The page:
The AF-S DX Nikkor 35mm f/1.8G is a relatively inexpensive fast normal prime for Nikon’s DX SLRs. Its large maximum aperture makes it ideal for shooting indoors without flash, and its built-in AF-S motor means it will autofocus on entry-level Nikon SLRs. It offers a winning combination of high image quality, large aperture and low price, and is therefore a lens which deserves to be on many a Nikon shooter's shopping list.
Nikon AF-S DX 35mm f/1.8 G Lens
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“ This lens produces finely detailed images at all apertures, focuses quickly and accurately, and handles well in a small, light package.”
- 35mm focal length
- 52.5mm equivalent focal length on DX cameras
- F1.8 maximum aperture; F22 minimum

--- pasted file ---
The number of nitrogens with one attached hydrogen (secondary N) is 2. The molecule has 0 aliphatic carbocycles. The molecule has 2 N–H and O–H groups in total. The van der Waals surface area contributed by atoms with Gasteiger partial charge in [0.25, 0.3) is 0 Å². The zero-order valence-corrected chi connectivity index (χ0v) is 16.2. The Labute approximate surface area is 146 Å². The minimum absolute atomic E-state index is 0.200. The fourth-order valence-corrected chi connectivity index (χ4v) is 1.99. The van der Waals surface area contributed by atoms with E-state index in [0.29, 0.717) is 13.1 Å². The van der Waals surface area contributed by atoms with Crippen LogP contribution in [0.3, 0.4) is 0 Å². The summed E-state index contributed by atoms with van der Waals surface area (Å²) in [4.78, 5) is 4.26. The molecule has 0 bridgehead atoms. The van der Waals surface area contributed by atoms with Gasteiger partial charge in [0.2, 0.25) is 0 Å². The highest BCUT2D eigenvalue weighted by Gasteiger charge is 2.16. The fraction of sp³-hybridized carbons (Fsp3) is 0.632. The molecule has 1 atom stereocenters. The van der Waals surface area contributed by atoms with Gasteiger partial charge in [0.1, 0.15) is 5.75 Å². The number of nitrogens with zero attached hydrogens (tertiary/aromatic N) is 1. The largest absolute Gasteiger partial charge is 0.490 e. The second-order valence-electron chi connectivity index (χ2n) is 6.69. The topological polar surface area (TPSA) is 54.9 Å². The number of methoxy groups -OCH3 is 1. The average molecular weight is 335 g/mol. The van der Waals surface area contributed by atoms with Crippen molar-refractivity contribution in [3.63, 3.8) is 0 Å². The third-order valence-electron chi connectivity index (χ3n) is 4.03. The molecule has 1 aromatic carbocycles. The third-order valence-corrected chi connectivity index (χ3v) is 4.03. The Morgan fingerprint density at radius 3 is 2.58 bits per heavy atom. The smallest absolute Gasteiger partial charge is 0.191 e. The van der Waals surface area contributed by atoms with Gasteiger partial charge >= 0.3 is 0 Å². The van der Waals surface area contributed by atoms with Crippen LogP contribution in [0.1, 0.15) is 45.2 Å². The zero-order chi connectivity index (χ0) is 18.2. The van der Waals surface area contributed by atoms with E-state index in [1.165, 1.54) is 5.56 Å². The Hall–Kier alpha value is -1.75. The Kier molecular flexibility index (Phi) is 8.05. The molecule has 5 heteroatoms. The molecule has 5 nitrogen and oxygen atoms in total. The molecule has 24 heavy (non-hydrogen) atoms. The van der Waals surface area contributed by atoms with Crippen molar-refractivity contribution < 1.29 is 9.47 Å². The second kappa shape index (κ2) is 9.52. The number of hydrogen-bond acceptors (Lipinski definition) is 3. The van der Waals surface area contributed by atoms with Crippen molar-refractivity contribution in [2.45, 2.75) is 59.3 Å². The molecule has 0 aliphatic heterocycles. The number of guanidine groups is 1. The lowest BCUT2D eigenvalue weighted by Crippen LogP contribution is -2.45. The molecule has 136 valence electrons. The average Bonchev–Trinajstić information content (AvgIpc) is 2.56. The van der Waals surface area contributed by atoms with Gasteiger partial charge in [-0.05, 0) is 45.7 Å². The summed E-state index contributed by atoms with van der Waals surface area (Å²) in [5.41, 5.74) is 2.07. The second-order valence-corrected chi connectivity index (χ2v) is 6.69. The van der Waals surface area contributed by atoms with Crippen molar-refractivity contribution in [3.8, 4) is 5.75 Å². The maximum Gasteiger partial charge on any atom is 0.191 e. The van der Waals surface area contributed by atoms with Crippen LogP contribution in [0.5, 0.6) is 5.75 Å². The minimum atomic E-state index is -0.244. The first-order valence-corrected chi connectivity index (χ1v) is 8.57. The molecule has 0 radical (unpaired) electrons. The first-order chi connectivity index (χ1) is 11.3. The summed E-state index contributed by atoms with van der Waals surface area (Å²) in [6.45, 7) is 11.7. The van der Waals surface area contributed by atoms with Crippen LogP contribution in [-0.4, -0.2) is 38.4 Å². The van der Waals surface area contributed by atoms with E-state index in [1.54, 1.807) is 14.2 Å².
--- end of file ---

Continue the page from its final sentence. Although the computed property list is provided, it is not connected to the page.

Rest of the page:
- Ultrasonic-type AF motor with full-time manual focusing
- 52mm filters
- 0.30m/11.81" minimum focus
- Nikon F mount for for DX DSLRs
|Lens type||Prime lens|
|Max Format size||APS-C / DX|
|Focal length||35 mm|
|Lens mount||Nikon F (DX)|
|Number of diaphragm blades||7|
|Minimum focus||0.30 m (11.81″)|
|Motor type||Ring-type ultrasonic|
|Full time manual||Yes|
|Focus notes||internal rear focus|
|Weight||210 g (0.46 lb)|
|Diameter||70 mm (2.76″)|
|Length||53 mm (2.07″)|
|Materials||Plastic barrel, metal mount|
|Filter thread||52 mm|
|Hood product code||HB-46|
Scoring is relative only to the other lenses in the same category at the time of review.
|Ergonomics and Handling||
The 35mm F1.8G DX delivers impressive performance. It produces finely detailed images at all apertures (although with somewhat low contrast wide open), focuses quickly and accurately, and handles well in a small, light package. As such, it deserves to be on many a Nikon shooter's shopping list for its winning combination of high image quality, large maximum aperture and low price.